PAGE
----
4 points for every £1 you spend and the points you accumulate can pay for future
purchases. Not a regular Boots shopper
but over time my points do build up, and especially around Christmas shopping
time and I normally find I can treat myself to a little something special once
the New Year starts.
Tesco Clubcard have a variety of
options to gain points with purchasing in store and online being the best way
to collect points at 1 point per £1 spent.
You can also collect points on fuel although you only get 1 point for
every £2 you spend. Points are converted
into clubcard vouchers and you can use instore, or turn into days out vouchers,
cinema tickets, or vouchers to eat out.
I think I have used my Tesco Clubcard vouchers for most things and definitely
worth collecting if you have children and like the zoo.
Nectar Card works similarly to Boots
Advantage Card and can be used in Sainsbury’s, Homebase, Ebay and British
Gas. Mine gets used solely for Sainsbury’s
where you get 2 points per £1 spent in store and online. Points add up to a cash total with 200 points
equalling £1 and my points are being saved to use at Christmas, and something I
am sure many customers decide to do.
Costa Coffee allows you to collect five
points for every £1 you spend, with each point being worth a penny and can be
used for future coffee and cake treats.
Whenever a shopping trip is arranged there is always a visit to Costa
Coffee, so for me this one has to stay.
Why not take a look at what is in
your purse and see if they should stay or go and make room for a loyalty card
that is going to be worth carrying around.
PersonalPosted by Foley Western Tue, January 21, 2014 19:38:08
It seems that one particular British
director is not only making headlines but waves in the film industry for his
latest film - 12 Years a Slave.
Based on the nineteenth century
memoirs of Solomon Northup and adapted by screenwriter John Ridley, the film
follows Solomon’s as he goes from being a well-educated family man from New
York State to being sold into slavery in the south due to his colour. This type of kidnapping was rife in these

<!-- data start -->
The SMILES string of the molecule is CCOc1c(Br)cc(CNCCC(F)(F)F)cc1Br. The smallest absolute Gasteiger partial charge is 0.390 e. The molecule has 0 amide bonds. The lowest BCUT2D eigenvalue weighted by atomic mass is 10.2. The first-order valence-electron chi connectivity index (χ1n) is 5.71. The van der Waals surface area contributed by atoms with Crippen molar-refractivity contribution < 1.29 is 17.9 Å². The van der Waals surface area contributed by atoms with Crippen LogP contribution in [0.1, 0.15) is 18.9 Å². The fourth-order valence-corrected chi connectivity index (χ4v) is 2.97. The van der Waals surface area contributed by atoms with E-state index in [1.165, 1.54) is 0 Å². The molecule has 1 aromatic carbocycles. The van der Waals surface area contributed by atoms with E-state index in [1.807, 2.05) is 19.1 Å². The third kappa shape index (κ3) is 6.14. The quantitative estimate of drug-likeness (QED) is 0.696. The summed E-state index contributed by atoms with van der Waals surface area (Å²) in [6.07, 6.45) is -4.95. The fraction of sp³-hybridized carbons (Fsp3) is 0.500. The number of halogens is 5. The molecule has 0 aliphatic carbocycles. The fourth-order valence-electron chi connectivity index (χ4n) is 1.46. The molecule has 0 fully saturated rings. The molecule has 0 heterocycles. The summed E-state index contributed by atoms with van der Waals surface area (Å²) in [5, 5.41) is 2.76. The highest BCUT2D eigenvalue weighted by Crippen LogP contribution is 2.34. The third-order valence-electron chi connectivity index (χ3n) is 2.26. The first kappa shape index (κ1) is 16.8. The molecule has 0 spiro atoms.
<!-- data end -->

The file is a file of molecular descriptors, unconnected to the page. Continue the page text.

times. The film is not an easy watch for
even the hardest of souls and if you only decide to watch just one film this
year, make it this one. An important
story told from first-hand experience dating back centuries. Told with passion, conviction and grace.
Steve McQueen is no ordinary film
director, and 2014 looks like it will be the year he makes his mark in the film
industry and add to his growing collection of accolades. Awarded the Turner Prize for his artwork, one
of the highest awards given to a British visual artist and also appointed
Commander of the Order of the British Empire for services to the visual arts,
McQueen is regarded as one of the best.
Now it looks like his latest big
screen drama production may just allow him to get his hands on the much sought
after Oscar, an award most actors, directors, producers would give their last
dollar to have amongst their achievements.
So far 12 Years a Slave has won a Golden Globe for Best Motion Picture,
Drama and a Critics Choice Award for Best Picture, with Lupita Nyong’o also winning
Best Supporting Actress and John Ridley for Best Adapted Screen Play.
It has also notched up 10 BAFTA
nominations and 9 Oscar nominations many in the same categories. This film and everyone associated with it